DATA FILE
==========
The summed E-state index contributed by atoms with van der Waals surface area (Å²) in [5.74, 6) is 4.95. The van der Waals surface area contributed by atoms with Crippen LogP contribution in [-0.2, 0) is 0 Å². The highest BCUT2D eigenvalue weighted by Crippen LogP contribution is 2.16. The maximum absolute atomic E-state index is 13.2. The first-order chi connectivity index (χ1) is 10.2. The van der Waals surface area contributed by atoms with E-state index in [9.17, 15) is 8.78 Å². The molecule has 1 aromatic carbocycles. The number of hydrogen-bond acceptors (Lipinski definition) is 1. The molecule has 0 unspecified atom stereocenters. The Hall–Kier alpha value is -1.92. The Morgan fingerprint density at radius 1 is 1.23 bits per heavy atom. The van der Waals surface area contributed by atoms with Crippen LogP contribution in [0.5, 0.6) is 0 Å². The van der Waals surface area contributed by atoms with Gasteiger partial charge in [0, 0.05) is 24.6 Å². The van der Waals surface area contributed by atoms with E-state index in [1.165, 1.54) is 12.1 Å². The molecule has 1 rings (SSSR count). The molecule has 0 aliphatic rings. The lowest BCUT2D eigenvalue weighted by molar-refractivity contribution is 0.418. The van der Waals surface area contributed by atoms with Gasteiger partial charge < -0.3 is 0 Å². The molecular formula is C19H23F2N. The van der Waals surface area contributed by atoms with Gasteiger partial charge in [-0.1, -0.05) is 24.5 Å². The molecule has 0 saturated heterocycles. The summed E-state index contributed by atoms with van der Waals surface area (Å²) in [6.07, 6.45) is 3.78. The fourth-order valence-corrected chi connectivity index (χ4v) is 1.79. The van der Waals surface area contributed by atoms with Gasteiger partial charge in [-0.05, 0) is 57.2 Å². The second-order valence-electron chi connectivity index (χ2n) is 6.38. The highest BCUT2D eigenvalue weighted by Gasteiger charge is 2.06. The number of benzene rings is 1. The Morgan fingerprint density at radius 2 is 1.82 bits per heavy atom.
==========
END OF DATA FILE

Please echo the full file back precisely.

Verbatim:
The summed E-state index contributed by atoms with van der Waals surface area (Å²) in [5.74, 6) is 4.95. The van der Waals surface area contributed by atoms with Crippen LogP contribution in [-0.2, 0) is 0 Å². The highest BCUT2D eigenvalue weighted by Crippen LogP contribution is 2.16. The maximum absolute atomic E-state index is 13.2. The first-order chi connectivity index (χ1) is 10.2. The van der Waals surface area contributed by atoms with E-state index in [9.17, 15) is 8.78 Å². The molecule has 1 aromatic carbocycles. The number of hydrogen-bond acceptors (Lipinski definition) is 1. The molecule has 0 unspecified atom stereocenters. The Hall–Kier alpha value is -1.92. The Morgan fingerprint density at radius 1 is 1.23 bits per heavy atom. The van der Waals surface area contributed by atoms with Crippen LogP contribution in [0.5, 0.6) is 0 Å². The van der Waals surface area contributed by atoms with Gasteiger partial charge in [0, 0.05) is 24.6 Å². The van der Waals surface area contributed by atoms with E-state index in [1.165, 1.54) is 12.1 Å². The molecule has 1 rings (SSSR count). The molecule has 0 aliphatic rings. The lowest BCUT2D eigenvalue weighted by molar-refractivity contribution is 0.418. The van der Waals surface area contributed by atoms with Gasteiger partial charge < -0.3 is 0 Å². The molecular formula is C19H23F2N. The van der Waals surface area contributed by atoms with Gasteiger partial charge in [-0.1, -0.05) is 24.5 Å². The molecule has 0 saturated heterocycles. The summed E-state index contributed by atoms with van der Waals surface area (Å²) in [6.07, 6.45) is 3.78. The fourth-order valence-corrected chi connectivity index (χ4v) is 1.79. The van der Waals surface area contributed by atoms with Gasteiger partial charge in [-0.05, 0) is 57.2 Å². The second-order valence-electron chi connectivity index (χ2n) is 6.38. The highest BCUT2D eigenvalue weighted by Gasteiger charge is 2.06. The number of benzene rings is 1. The Morgan fingerprint density at radius 2 is 1.82 bits per heavy atom.